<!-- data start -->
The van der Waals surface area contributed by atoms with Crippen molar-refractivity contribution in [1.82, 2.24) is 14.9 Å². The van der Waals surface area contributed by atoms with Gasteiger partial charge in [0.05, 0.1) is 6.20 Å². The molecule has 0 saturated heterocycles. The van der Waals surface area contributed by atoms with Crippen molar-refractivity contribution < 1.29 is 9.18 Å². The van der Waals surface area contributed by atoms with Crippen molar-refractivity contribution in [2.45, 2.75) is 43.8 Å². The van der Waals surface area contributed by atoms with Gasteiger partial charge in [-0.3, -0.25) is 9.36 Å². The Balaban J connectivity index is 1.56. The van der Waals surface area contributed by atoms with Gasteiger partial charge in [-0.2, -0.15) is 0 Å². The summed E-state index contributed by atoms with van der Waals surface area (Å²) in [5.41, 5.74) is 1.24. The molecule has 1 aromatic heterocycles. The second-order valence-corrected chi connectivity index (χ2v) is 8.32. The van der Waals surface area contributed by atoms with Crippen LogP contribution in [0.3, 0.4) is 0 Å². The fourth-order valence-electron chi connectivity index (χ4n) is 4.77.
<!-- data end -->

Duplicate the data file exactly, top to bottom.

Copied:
The van der Waals surface area contributed by atoms with Crippen molar-refractivity contribution in [1.82, 2.24) is 14.9 Å². The van der Waals surface area contributed by atoms with Gasteiger partial charge in [0.05, 0.1) is 6.20 Å². The molecule has 0 saturated heterocycles. The van der Waals surface area contributed by atoms with Crippen molar-refractivity contribution < 1.29 is 9.18 Å². The van der Waals surface area contributed by atoms with Crippen molar-refractivity contribution in [2.45, 2.75) is 43.8 Å². The van der Waals surface area contributed by atoms with Gasteiger partial charge in [-0.3, -0.25) is 9.36 Å². The Balaban J connectivity index is 1.56. The van der Waals surface area contributed by atoms with Gasteiger partial charge in [-0.2, -0.15) is 0 Å². The summed E-state index contributed by atoms with van der Waals surface area (Å²) in [5.41, 5.74) is 1.24. The molecule has 1 aromatic heterocycles. The second-order valence-corrected chi connectivity index (χ2v) is 8.32. The van der Waals surface area contributed by atoms with Crippen LogP contribution in [0.3, 0.4) is 0 Å². The fourth-order valence-electron chi connectivity index (χ4n) is 4.77.